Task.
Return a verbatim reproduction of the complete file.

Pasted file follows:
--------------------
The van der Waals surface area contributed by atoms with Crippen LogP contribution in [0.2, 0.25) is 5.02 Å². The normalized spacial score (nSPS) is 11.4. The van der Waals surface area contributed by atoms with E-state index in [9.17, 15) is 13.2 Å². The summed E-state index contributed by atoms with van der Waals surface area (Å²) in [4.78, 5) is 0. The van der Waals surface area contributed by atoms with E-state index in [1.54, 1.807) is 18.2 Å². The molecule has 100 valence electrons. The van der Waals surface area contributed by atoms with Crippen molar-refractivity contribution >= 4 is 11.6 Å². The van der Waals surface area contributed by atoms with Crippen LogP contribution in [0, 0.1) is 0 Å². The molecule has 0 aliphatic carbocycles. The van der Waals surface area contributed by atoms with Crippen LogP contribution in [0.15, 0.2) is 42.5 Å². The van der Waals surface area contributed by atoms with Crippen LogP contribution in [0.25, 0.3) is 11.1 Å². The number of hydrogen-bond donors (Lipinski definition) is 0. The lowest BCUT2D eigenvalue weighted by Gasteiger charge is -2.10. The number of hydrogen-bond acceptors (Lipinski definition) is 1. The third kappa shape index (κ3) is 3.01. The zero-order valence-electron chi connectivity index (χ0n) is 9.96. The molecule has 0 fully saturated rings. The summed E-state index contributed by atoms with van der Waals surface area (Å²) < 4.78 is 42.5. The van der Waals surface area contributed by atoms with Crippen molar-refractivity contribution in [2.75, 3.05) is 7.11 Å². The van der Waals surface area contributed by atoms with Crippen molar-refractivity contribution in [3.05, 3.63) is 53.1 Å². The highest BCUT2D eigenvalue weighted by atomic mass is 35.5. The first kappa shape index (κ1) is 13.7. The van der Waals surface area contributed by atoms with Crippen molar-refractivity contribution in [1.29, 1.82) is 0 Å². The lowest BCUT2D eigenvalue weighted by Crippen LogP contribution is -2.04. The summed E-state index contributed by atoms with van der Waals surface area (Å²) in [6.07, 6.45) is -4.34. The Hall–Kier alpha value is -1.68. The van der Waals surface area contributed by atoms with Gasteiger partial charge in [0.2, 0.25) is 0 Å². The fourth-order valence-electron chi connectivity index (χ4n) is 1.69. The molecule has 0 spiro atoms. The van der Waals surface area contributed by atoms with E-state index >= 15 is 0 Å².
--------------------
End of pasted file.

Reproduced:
The van der Waals surface area contributed by atoms with Crippen LogP contribution in [0.2, 0.25) is 5.02 Å². The normalized spacial score (nSPS) is 11.4. The van der Waals surface area contributed by atoms with E-state index in [9.17, 15) is 13.2 Å². The summed E-state index contributed by atoms with van der Waals surface area (Å²) in [4.78, 5) is 0. The van der Waals surface area contributed by atoms with E-state index in [1.54, 1.807) is 18.2 Å². The molecule has 100 valence electrons. The van der Waals surface area contributed by atoms with Crippen molar-refractivity contribution >= 4 is 11.6 Å². The van der Waals surface area contributed by atoms with Crippen LogP contribution in [0, 0.1) is 0 Å². The molecule has 0 aliphatic carbocycles. The van der Waals surface area contributed by atoms with Crippen LogP contribution in [0.15, 0.2) is 42.5 Å². The van der Waals surface area contributed by atoms with Crippen LogP contribution in [0.25, 0.3) is 11.1 Å². The number of hydrogen-bond donors (Lipinski definition) is 0. The lowest BCUT2D eigenvalue weighted by Gasteiger charge is -2.10. The number of hydrogen-bond acceptors (Lipinski definition) is 1. The third kappa shape index (κ3) is 3.01. The zero-order valence-electron chi connectivity index (χ0n) is 9.96. The molecule has 0 fully saturated rings. The summed E-state index contributed by atoms with van der Waals surface area (Å²) < 4.78 is 42.5. The van der Waals surface area contributed by atoms with Crippen molar-refractivity contribution in [2.75, 3.05) is 7.11 Å². The van der Waals surface area contributed by atoms with Crippen molar-refractivity contribution in [3.05, 3.63) is 53.1 Å². The highest BCUT2D eigenvalue weighted by atomic mass is 35.5. The first kappa shape index (κ1) is 13.7. The van der Waals surface area contributed by atoms with Crippen molar-refractivity contribution in [1.29, 1.82) is 0 Å². The lowest BCUT2D eigenvalue weighted by Crippen LogP contribution is -2.04. The summed E-state index contributed by atoms with van der Waals surface area (Å²) in [6.07, 6.45) is -4.34. The Hall–Kier alpha value is -1.68. The van der Waals surface area contributed by atoms with Gasteiger partial charge in [0.2, 0.25) is 0 Å². The fourth-order valence-electron chi connectivity index (χ4n) is 1.69. The molecule has 0 spiro atoms. The van der Waals surface area contributed by atoms with E-state index >= 15 is 0 Å².